Tuesday, December 16, 2014

On Leaving Canada

Photo Credit: sea turtle (Creative Commons)
About two years ago, I wrote a post sharing the news: I am moving to Canada.

One year ago, I wrote about our first year in Canada, the ups and downs, and how much we had learned.

Now, just after our two-year anniversary of moving to Canada, we are preparing to leave.

My final Sunday at North Langley Community Church is December 21, and if all goes according to plan, we will be leaving the nation of Canada the following morning. We will be moving to Vancouver, WA and live with Katie's mom for a season as we figure out what God has for us next. I am viewing the next six months as a sort of sabbatical, a period of rest and recuperation in order to get back into full-time ministry with a renewed spirit.

I recently shared that I am in burnout. The burnout plays a significant role in our motivation for leaving Canada, though it's not the only reason. The only way I can put it is that we felt "released" by God from our calling to this location and ministry. Try as I might, I couldn't shake the thought or feeling; God was telling us we needed to go. I totally understand this sounds like some spiritual trump card, a sort of "God made me do it" excuse. Nevertheless, it is true. Katie and I discerned a similar release when we left our home in Arizona over two years ago, and prayerfully recognized this new calling from God a few months ago, leaving a lingering and clear command in our minds--be ready to leave Canada soon. I suppose the best place to be in life is in obedience to the Spirit, and it doesn't make much sense to linger when He is guiding you in a direction.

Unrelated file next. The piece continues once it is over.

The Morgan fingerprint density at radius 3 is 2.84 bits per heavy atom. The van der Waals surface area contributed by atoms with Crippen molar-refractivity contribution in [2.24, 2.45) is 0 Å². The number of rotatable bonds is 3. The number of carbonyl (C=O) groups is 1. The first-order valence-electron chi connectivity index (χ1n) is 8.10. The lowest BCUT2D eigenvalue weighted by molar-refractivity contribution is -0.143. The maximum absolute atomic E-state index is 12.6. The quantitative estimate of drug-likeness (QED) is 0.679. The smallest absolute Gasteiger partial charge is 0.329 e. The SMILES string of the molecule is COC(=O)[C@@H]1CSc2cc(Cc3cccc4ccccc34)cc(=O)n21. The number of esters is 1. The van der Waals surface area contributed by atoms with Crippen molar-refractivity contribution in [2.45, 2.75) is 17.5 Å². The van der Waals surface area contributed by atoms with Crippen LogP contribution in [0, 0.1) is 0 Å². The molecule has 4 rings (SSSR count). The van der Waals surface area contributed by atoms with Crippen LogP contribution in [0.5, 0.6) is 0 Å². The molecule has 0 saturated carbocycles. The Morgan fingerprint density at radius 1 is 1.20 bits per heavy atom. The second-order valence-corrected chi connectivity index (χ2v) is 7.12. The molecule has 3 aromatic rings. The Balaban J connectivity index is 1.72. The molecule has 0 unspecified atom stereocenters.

Leaving our home in Canada is bittersweet. We have made beloved friends, and I deeply love and care for the teens and families at NLCC. The decision to leave was not easy or fun, and my greatest difficulty in leaving is the inability to adequately comfort the students I love because I'm the one who caused the grief they're experiencing. The teens have been gracious and understanding, but I know it's still hard for them, as it's hard for me. This is one of those paradoxes in ministry: on one hand, Jesus is the one who transforms people and saves them from sin, and He will continue to work in the lives of youth at NLCC without me. In this sense, I am not essential for God to do His redemptive work. On the other hand, I believe Jesus has uniquely created me (and you!) in His image, and I am created for a purpose only I can do, for relationships and conversations and moments where God intends to transform lives through me as a conduit for His grace and love. In this sense, I am absolutely essential for God to work in this time and place. My story has a unique impact here in Canada, and Canada has certainly left its impact in my life.